4) Define who you want in small groups.
I know, I know, your first response is like mine and many others when they hear that statement; "everyone we say!"
While, sure, we want everyone to be in a small group; we have to come to grips with the reality that not everyone will be in a small group. It's just a fact. 100% attendance is an impossible goal.
I think deep down we all know that but we continue to say "everyone" because if we don't then we sound like we are excluding some people. Which is not true. We have to define the small group and allow others to decide for themselves if will they join.
I believe Larry Osborne has the best explanation when it comes to defining small groups. In his book "Sticky Church" he gives the below diagram.
5) Make room for different types of small groups.
As mentioned above, these two factors will flow together. Again, it's not to say one is right or wrong, it's a sober reminder of what to expect.
Now there are many different types of small groups, everything from the free market/ interest based to age based, location based, gender, G-12, Cell,... and the list goes on and on. The key is to (here's point #2 again) clarify the "win" for your church. Now I believe when it comes to churches that are older and more established that a "hybrid" of styles will exist and can exist successfully if everyone rallies to the same win, whatever that is for your church.
For example most younger age groups will function differently than groups made of of older individuals. To put a blanket definition of how a group should act, function and outreach is a little short sided. Teenage groups will look different than senior groups and so on. As they should. Different needs for different stages of the journey.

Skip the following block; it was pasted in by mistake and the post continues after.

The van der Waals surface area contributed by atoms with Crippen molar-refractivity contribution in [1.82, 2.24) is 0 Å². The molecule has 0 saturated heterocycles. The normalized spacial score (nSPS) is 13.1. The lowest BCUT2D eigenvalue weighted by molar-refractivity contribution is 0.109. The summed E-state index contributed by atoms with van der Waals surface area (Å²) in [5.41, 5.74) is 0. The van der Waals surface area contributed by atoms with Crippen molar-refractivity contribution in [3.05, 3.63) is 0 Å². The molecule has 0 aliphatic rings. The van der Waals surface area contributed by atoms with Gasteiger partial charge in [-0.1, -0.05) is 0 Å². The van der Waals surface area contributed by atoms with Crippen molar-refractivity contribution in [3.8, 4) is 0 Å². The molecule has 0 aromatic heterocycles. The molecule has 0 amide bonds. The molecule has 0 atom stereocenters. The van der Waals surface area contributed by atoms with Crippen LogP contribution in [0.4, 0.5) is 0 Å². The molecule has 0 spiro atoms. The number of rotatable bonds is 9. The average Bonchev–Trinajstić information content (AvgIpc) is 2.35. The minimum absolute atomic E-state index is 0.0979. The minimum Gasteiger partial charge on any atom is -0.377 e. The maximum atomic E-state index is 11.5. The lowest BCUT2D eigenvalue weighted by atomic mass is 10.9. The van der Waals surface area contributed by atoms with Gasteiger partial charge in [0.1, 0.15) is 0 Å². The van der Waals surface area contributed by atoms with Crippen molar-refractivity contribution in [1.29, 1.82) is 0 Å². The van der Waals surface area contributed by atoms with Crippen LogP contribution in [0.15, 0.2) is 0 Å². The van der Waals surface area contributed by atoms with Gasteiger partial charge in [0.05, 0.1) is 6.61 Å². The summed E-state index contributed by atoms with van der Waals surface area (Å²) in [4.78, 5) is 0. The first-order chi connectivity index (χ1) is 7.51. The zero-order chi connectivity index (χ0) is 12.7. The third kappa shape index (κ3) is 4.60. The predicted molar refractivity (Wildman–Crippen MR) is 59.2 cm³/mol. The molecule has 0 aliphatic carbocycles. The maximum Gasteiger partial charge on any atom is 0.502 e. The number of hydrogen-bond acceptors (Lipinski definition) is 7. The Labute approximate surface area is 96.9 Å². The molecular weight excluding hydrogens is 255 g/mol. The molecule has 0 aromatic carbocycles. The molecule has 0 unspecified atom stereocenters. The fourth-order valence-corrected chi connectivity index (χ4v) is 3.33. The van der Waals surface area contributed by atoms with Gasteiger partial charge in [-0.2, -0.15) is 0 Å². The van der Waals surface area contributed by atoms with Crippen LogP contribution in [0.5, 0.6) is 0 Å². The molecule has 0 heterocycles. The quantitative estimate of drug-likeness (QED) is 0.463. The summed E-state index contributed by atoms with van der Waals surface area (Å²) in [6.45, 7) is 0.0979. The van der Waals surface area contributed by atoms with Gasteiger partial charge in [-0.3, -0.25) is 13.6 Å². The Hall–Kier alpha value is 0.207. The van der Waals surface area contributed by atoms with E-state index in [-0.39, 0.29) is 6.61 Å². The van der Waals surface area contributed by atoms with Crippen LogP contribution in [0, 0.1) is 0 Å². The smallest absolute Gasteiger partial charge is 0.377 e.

This is why (for me personally) I don't get hung up if the group just meets for fellowship or for intense Bible study; the style should not be focus as much as the goal. If "interest based" groups are creating transformation in peoples live and that group is growing, great! If "gender based or age based" groups are creating transformation in people and is growing, again great! My point is not to get hung up on style as much as knowing how to recognize when the end result is being accomplished.
6) Know when to have a funeral for a small group.
When you know what a win is, then it's easy to recognize when your not winning as much.
There are seasons for everything. Many times I've seen churches implement a small group strategy only to revamp it or re-launch the program in a couple of years. Why? I'm sure there are lots of reasons, but the one I've noticed from watching and even leading is due to the reason found in number 2 on the previous post.
The bible says it best, "where there is no clear revelation, people go in circles and die."
We start well, everyone hears the vision, people get excited, attendance is up, then life happens.
So we go back to the drawing board, or adjust the group to fit "everybody" or even attend a new Small Group conference to see the latest "how to" methods.
Nothing wrong with those steps IF that's what's needed. But too often our small groups suffer from the "drifting eye syndrome."
This is what's happened with YMCA. They just put out a statement explaining they are now going to go by the name, "The Y" because that is what everyone calls them anyway. (wow, I just went on their website to double check my facts and their logo is a "Y' with ymca in the corner)
When they started their mission was young man transformation through the Gospel of Jesus Christ, thus the name Young Man Christian Association. Over the years they've drifted from their vision to becoming no more than a community gym. I find it interesting that there new name, "The Y" is fitting; it begs for the answer of their existence....."why?"
When our small group fails to know the meaning to why, it's time to prop a daisy next to it.